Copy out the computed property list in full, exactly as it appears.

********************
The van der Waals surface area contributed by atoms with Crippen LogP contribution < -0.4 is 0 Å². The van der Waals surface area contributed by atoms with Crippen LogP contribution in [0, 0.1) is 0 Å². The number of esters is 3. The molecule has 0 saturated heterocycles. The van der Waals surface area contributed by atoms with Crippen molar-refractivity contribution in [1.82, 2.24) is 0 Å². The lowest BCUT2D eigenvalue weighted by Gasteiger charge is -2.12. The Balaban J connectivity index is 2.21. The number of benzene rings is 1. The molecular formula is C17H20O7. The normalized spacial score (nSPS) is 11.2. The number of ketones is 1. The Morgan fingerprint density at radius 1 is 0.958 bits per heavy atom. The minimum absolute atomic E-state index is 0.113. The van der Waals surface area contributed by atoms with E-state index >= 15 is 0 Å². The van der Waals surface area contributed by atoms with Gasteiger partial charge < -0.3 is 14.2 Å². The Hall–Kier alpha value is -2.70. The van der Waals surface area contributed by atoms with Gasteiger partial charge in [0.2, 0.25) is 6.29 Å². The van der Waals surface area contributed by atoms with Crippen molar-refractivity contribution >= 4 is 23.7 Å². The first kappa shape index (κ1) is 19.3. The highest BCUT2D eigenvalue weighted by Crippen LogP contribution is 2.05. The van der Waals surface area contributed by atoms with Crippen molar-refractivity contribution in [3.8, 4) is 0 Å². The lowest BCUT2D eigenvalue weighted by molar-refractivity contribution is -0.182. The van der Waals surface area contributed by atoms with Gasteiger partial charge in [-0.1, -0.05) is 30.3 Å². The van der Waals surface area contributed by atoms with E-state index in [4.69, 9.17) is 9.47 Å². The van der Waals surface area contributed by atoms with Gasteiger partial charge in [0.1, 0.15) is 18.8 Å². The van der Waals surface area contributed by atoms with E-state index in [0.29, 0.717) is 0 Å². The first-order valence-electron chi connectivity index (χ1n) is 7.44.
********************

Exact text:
The van der Waals surface area contributed by atoms with Crippen LogP contribution < -0.4 is 0 Å². The van der Waals surface area contributed by atoms with Crippen LogP contribution in [0, 0.1) is 0 Å². The number of esters is 3. The molecule has 0 saturated heterocycles. The van der Waals surface area contributed by atoms with Crippen molar-refractivity contribution in [1.82, 2.24) is 0 Å². The lowest BCUT2D eigenvalue weighted by Gasteiger charge is -2.12. The Balaban J connectivity index is 2.21. The number of benzene rings is 1. The molecular formula is C17H20O7. The normalized spacial score (nSPS) is 11.2. The number of ketones is 1. The Morgan fingerprint density at radius 1 is 0.958 bits per heavy atom. The minimum absolute atomic E-state index is 0.113. The van der Waals surface area contributed by atoms with E-state index >= 15 is 0 Å². The van der Waals surface area contributed by atoms with Gasteiger partial charge < -0.3 is 14.2 Å². The Hall–Kier alpha value is -2.70. The van der Waals surface area contributed by atoms with Gasteiger partial charge in [0.2, 0.25) is 6.29 Å². The van der Waals surface area contributed by atoms with Crippen molar-refractivity contribution >= 4 is 23.7 Å². The first kappa shape index (κ1) is 19.3. The highest BCUT2D eigenvalue weighted by Crippen LogP contribution is 2.05. The van der Waals surface area contributed by atoms with Crippen molar-refractivity contribution in [3.8, 4) is 0 Å². The lowest BCUT2D eigenvalue weighted by molar-refractivity contribution is -0.182. The van der Waals surface area contributed by atoms with Gasteiger partial charge in [-0.1, -0.05) is 30.3 Å². The van der Waals surface area contributed by atoms with E-state index in [4.69, 9.17) is 9.47 Å². The van der Waals surface area contributed by atoms with Gasteiger partial charge in [0.1, 0.15) is 18.8 Å². The van der Waals surface area contributed by atoms with E-state index in [0.29, 0.717) is 0 Å². The first-order valence-electron chi connectivity index (χ1n) is 7.44.